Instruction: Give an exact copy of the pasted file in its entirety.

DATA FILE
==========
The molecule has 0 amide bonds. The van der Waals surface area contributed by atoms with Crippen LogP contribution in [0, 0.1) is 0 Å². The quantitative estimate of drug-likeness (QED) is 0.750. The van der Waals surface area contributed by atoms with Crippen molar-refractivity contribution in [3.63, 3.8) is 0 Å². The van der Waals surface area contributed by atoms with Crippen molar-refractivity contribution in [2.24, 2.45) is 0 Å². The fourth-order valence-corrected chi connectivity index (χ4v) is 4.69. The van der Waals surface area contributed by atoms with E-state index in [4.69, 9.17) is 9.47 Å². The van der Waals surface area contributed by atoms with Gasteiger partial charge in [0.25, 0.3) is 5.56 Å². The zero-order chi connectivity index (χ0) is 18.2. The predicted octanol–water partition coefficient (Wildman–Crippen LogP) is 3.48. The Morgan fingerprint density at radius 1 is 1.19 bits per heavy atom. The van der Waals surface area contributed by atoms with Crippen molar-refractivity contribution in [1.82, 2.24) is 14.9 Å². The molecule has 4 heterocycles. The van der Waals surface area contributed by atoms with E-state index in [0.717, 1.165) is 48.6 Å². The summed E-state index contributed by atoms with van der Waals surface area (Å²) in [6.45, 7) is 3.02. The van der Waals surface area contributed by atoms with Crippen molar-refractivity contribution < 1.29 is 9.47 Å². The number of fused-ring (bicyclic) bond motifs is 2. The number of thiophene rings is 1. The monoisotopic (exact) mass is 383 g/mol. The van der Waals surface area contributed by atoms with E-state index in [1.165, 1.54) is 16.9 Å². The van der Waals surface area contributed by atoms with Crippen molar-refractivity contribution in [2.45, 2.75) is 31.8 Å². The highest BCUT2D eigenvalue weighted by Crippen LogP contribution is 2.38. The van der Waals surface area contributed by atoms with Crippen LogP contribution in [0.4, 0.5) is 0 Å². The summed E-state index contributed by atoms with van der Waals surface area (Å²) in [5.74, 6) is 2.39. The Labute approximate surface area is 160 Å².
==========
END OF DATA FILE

The molecule has 0 amide bonds. The van der Waals surface area contributed by atoms with Crippen LogP contribution in [0, 0.1) is 0 Å². The quantitative estimate of drug-likeness (QED) is 0.750. The van der Waals surface area contributed by atoms with Crippen molar-refractivity contribution in [3.63, 3.8) is 0 Å². The van der Waals surface area contributed by atoms with Crippen molar-refractivity contribution in [2.24, 2.45) is 0 Å². The fourth-order valence-corrected chi connectivity index (χ4v) is 4.69. The van der Waals surface area contributed by atoms with E-state index in [4.69, 9.17) is 9.47 Å². The van der Waals surface area contributed by atoms with Gasteiger partial charge in [0.25, 0.3) is 5.56 Å². The zero-order chi connectivity index (χ0) is 18.2. The predicted octanol–water partition coefficient (Wildman–Crippen LogP) is 3.48. The Morgan fingerprint density at radius 1 is 1.19 bits per heavy atom. The van der Waals surface area contributed by atoms with Crippen molar-refractivity contribution in [1.82, 2.24) is 14.9 Å². The molecule has 4 heterocycles. The van der Waals surface area contributed by atoms with E-state index in [0.717, 1.165) is 48.6 Å². The summed E-state index contributed by atoms with van der Waals surface area (Å²) in [6.45, 7) is 3.02. The van der Waals surface area contributed by atoms with Crippen molar-refractivity contribution < 1.29 is 9.47 Å². The number of fused-ring (bicyclic) bond motifs is 2. The number of thiophene rings is 1. The monoisotopic (exact) mass is 383 g/mol. The van der Waals surface area contributed by atoms with E-state index in [1.165, 1.54) is 16.9 Å². The van der Waals surface area contributed by atoms with Crippen molar-refractivity contribution in [2.45, 2.75) is 31.8 Å². The highest BCUT2D eigenvalue weighted by Crippen LogP contribution is 2.38. The van der Waals surface area contributed by atoms with Crippen LogP contribution in [0.4, 0.5) is 0 Å². The summed E-state index contributed by atoms with van der Waals surface area (Å²) in [5.74, 6) is 2.39. The Labute approximate surface area is 160 Å².